Property assessment reform appears to boost government revenue

REFORM the country The property valuation system could generate more revenue for local government units (LGUs) and speed up the rollout of infrastructure projects, experts say.

In a webinar hosted by the Foundation for Economic Freedom, Inc. on Wednesday, Bureau of Local Government Finance (BLGF) Director Ma. Pamela P. Quizon said the existing system is plagued with issues such as overlapping assessments, outdated rates, lack of a single oversight body, and lack of an electronic property database.

This has resulted in inefficient collection of property taxes by LGUs, loss of revenue due to overvaluation and undervaluation of assets, and lengthy legal disputes, among others.

She said only 45% of LGUs had updated their Market Value Calendar (MVS) as of March 2019, leaving the rest of the 98 cities and 46 provinces with outdated MVS.

“[Property values for public purposes are outdated because] there is no penalty for non-compliance in regularly updating the LGU scale of fair market values ​​and BIR (Bureau of Internal Revenue) zonal values. LGUs fail to update and revise SMVs despite legal requirements because they are unpopular. There is a fear of political reaction. They lack technical skills and [their budgets cannot cover] reassessment costs,” Ms. Quizon said.

The Duterte administration wants Congress to pass the Real Estate Assessment and Valuation Reform Bill, the third part of its comprehensive tax reform agenda.

The House of Representatives approved its version of the bill at third reading in November 2019, while the Senate version is still pending at the committee level. The bill is among the list of measures the Council of Executive and Legislative Departments agreed to pass before Congress adjourns in June.

Asked for comment, the leaders of the Senate and the House of Representatives did not respond within the time limit.

Discrepancies over different agencies’ assessments have also led to disputes.fldelays in infrastructure projects, with BLGF estimates showing that 23 state agencies have their own assessments.

Undersecretary of Transportation for the Railroads, Timothy John R. Batan, said the rollout of several infrastructure projects has been slowed by issues acquiring right-of-way.

Batan said resolving right-of-way issues is a long and tedious process, especially in the absence of a uniform property valuation system. The property valuation reform will speed up the right-of-way and site acquisitions for infrastructure projects, he said.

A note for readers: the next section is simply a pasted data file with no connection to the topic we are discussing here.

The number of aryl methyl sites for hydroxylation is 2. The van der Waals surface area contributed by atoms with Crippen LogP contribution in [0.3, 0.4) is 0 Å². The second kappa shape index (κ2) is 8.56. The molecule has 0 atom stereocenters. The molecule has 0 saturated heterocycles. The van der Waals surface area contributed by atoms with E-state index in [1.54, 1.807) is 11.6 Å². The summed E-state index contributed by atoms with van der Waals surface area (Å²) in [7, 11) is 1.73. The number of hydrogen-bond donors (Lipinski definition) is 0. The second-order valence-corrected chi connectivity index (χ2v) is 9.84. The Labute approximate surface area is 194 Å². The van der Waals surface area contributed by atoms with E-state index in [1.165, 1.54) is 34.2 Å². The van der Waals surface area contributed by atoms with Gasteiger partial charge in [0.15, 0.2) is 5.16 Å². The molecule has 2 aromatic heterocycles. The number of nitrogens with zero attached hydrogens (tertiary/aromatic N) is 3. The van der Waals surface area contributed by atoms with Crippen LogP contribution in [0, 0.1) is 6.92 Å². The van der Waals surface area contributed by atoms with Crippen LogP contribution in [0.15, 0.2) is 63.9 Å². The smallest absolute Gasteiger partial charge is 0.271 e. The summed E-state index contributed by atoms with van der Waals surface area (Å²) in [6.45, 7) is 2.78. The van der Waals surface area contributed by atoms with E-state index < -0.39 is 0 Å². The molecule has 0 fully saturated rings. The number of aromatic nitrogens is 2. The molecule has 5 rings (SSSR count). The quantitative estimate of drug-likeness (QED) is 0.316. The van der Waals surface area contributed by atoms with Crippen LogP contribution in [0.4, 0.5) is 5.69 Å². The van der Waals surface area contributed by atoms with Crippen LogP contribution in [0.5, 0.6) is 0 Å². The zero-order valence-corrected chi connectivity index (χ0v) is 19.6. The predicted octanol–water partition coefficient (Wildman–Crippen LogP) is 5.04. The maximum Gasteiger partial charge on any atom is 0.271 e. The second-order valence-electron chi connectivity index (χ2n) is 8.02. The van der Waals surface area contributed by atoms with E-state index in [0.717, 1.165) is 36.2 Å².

“If we have better visibility and predictability on the valuation of real estate, which this reform program seeks to achieve, then we will be able to unlock this public wealth. The measure of the country’s public wealth is largely in its land assets and if we can unlock that then 4 to 5 times as many of the projects we need to build can find their funding from (revenue generated by) the land value creation,” he said. said during the forum.

For example, Mr. Batan said that the government had committed about 7 billion pesos IfFinancial losses due to delays in the implementation of Cavite Metro Line 7 (MRT) and Light Rail (SLR) Line 1 extension projects. These losses are mainly due to valuation issues, additional payments to close the expropriation proceedings and contingent liabilities incurred due to the delayed acquisition of the right-of-way.

Overall estimated economic losses attributed to valuation issues in the two railway projects have totaled 31.34 billion pesos so far, as slow deployment has also delayed the realization of economic benefits.Ifts.

He said the existing properties where the government railways are located covered 844,000 square meters (m²) as of today. The rail footprint is expected to increase to 18.545 million m². given the state’s current infrastructure pipeline.

By 2022, he said the government must acquire the 9.5 million sq m right-of-way. and 13.5 million m². construction sites to lay 1,209 kilometers (km) of railway tracks and install 168 stations where 1,381 trains will be deployed.

The Real Estate Valuation Reform Bill seeks to establish a single valuation basis for taxation through LGU VMS. Updated values ​​may also be used as a reference for other purposes, such as acquiring, leasing, and leasing the right-of-way, among others.

“The real estate and property development industry supports the passing of the Valuation Reform Act. However, for it to effectively achieve its objectives, particularly in generating investor confidence in the valuation system, checks and balances must be in place to make it truly fair, equitable and transparent, especially for taxpayers” , said Rosie Tsai, president of the Subdivision and Housing Developers Association. said during the forum. — Beatrice M. Laforga